Entries Tagged 'DIY' ↓

Do you stink? Do you want to prevent it?

Aside from bathing regularly, it’s pretty common to use underarm deodorants or antiperspirant/deodorants.  The most common active ingredients in antiperspirants are aluminium chlorohydrate and aluminium zirkonium tetrachlorohydrate glycine.  I don’t know what all that means, I’m not current on my knowledge of chemistry.  But, the word on the street is that aluminum is bad.  I suspect that word is, at best, incomplete.  Chemistry is weird that way.  Lethal poisons totally change toxicity when they are found in differing compounds.

Everyone knows of the example of salt.  Sodium chloride.  NaCl.  Both of those elements are damned nasty when in their elemental form.  Sodium will explode on contact with water, and chlorine will simply dissolve you.

Back to that aluminum problem.   The US Food and Drug Administration (FDA), in their June 2003 document, Antiperspirant Drug Products For Over-the-Counter Human Use; Final Monograph, does admit that the aluminum from antiperspirants can pose a risk to people with kidney failure.  But, they don’t find evidence of toxicity from the aluminum compounds used in antiperspirants.  It appears that someone made a connection between aluminum and Alzheimer’s disease, and extrapolated that connection to any compound that contains aluminum.  Typical of marketing people, I guess.

My wife settled on an article at Instructables.com that described how to make deodorant.  That’s fine for me.  I don’t worry about sweating.  I just don’t want to stink.  60 ml (1/4 cup) of powdered cornstarch, 60 ml sodium bicarbonate (baking soda), and about 45 ml (3 tablespoons) of coconut oil.  Mix it all together, add a few drops of some essential oil if you want scented deodorant.    That’s pretty much it.  How you dispense it is your choice.  I packed it into an empty deodorant canister she saved, but new empty deodorant canisters can be had online, too.  We figured it’s better to re-use one instead of buying yet another new plastic thing that will eventually end up in the environment, where it will stay forever.  You could also use a small jar, and just put the stuff on by hand.  It’s your own damned armpits, if you can’t stand touching them, you may want to bathe more often.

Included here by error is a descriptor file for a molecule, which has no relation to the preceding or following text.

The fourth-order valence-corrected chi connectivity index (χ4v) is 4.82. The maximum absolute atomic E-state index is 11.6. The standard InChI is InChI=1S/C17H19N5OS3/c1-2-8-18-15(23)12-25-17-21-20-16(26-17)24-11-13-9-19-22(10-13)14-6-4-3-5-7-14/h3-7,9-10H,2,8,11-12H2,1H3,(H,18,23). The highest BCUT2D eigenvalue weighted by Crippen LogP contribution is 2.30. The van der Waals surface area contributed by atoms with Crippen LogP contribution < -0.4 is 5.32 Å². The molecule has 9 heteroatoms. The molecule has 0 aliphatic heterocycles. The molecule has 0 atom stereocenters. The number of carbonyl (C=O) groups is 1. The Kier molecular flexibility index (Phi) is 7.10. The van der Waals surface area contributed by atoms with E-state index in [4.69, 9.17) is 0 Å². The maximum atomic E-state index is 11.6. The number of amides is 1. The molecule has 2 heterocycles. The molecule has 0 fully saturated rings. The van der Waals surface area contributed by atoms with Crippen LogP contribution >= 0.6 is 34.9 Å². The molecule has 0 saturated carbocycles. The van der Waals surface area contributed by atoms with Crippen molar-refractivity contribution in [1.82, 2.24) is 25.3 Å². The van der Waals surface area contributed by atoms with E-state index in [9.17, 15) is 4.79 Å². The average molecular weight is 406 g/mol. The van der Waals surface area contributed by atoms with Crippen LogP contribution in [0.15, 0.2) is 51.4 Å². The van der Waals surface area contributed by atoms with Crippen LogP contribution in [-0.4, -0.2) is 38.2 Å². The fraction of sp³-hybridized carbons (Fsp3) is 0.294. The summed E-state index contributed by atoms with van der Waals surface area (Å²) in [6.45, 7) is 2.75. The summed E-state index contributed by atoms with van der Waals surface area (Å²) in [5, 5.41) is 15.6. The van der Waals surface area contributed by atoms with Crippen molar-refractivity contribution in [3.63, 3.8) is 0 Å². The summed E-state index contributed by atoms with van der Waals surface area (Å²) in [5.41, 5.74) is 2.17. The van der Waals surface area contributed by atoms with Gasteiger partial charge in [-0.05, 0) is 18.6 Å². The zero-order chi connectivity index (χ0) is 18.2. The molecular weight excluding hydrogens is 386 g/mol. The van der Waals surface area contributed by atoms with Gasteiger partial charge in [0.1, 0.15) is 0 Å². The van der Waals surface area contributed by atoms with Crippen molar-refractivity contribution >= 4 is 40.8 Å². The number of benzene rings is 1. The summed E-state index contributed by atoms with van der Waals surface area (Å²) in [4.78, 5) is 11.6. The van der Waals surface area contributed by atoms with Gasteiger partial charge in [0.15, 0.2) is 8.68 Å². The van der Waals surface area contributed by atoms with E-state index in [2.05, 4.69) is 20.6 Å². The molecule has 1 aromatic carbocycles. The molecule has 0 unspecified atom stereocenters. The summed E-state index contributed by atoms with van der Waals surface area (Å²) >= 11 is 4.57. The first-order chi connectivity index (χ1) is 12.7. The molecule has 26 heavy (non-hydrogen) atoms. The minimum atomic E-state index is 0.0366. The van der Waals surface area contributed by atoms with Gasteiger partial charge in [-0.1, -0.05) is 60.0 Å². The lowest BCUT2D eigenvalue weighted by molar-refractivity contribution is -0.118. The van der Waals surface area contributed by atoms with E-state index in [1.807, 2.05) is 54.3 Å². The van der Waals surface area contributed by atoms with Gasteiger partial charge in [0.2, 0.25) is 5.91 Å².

I can report this formula works perfectly.  Easily as well as the commercial deodorant (Old Spice Classic) that I’ve used for years .

The cost?  Hard to work it out in my head, because we used so few ingredients to make it.  Pennies, I’d guess.  This is our main reason for this experiment:  economy.  That, and independence from a commercial product.  And, for environmental reasons.  Economy, independence, environmentalism, and effective hygiene.  A successful experiment.